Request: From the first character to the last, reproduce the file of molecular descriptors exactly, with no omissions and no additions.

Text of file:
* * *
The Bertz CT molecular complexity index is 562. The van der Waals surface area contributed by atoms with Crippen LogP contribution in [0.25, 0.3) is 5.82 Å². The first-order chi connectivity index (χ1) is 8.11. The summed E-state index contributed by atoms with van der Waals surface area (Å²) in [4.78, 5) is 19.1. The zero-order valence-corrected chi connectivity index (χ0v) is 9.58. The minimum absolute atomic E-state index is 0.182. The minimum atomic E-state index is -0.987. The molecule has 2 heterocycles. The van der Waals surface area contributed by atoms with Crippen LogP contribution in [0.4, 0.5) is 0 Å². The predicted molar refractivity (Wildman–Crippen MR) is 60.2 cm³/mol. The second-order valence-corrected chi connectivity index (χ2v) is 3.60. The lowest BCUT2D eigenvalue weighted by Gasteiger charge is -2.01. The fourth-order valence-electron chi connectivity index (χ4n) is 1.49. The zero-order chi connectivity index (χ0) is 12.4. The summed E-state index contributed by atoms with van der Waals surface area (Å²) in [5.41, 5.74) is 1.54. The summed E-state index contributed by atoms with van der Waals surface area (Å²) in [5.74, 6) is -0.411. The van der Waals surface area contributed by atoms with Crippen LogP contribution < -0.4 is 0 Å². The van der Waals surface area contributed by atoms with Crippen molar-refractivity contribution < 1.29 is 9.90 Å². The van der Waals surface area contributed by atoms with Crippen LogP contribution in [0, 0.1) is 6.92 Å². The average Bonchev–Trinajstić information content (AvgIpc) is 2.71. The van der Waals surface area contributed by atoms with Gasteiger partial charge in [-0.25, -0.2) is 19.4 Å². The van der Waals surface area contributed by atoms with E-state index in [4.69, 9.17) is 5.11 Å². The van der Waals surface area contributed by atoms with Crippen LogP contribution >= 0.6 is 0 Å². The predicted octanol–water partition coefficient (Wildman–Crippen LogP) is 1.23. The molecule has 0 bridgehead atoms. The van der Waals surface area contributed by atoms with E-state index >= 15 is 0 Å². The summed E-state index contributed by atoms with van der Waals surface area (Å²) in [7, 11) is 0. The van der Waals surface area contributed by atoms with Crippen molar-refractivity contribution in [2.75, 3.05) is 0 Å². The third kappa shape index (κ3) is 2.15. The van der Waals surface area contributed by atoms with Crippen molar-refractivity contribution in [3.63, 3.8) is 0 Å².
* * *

The Bertz CT molecular complexity index is 562. The van der Waals surface area contributed by atoms with Crippen LogP contribution in [0.25, 0.3) is 5.82 Å². The first-order chi connectivity index (χ1) is 8.11. The summed E-state index contributed by atoms with van der Waals surface area (Å²) in [4.78, 5) is 19.1. The zero-order valence-corrected chi connectivity index (χ0v) is 9.58. The minimum absolute atomic E-state index is 0.182. The minimum atomic E-state index is -0.987. The molecule has 2 heterocycles. The van der Waals surface area contributed by atoms with Crippen LogP contribution in [0.4, 0.5) is 0 Å². The predicted molar refractivity (Wildman–Crippen MR) is 60.2 cm³/mol. The second-order valence-corrected chi connectivity index (χ2v) is 3.60. The lowest BCUT2D eigenvalue weighted by Gasteiger charge is -2.01. The fourth-order valence-electron chi connectivity index (χ4n) is 1.49. The zero-order chi connectivity index (χ0) is 12.4. The summed E-state index contributed by atoms with van der Waals surface area (Å²) in [5.41, 5.74) is 1.54. The summed E-state index contributed by atoms with van der Waals surface area (Å²) in [5.74, 6) is -0.411. The van der Waals surface area contributed by atoms with Crippen LogP contribution < -0.4 is 0 Å². The van der Waals surface area contributed by atoms with Crippen molar-refractivity contribution < 1.29 is 9.90 Å². The van der Waals surface area contributed by atoms with Crippen LogP contribution in [0, 0.1) is 6.92 Å². The average Bonchev–Trinajstić information content (AvgIpc) is 2.71. The van der Waals surface area contributed by atoms with Gasteiger partial charge in [-0.25, -0.2) is 19.4 Å². The van der Waals surface area contributed by atoms with E-state index in [4.69, 9.17) is 5.11 Å². The van der Waals surface area contributed by atoms with Crippen LogP contribution >= 0.6 is 0 Å². The predicted octanol–water partition coefficient (Wildman–Crippen LogP) is 1.23. The molecule has 0 bridgehead atoms. The van der Waals surface area contributed by atoms with E-state index >= 15 is 0 Å². The summed E-state index contributed by atoms with van der Waals surface area (Å²) in [7, 11) is 0. The van der Waals surface area contributed by atoms with Crippen molar-refractivity contribution in [2.75, 3.05) is 0 Å². The third kappa shape index (κ3) is 2.15. The van der Waals surface area contributed by atoms with Crippen molar-refractivity contribution in [3.63, 3.8) is 0 Å².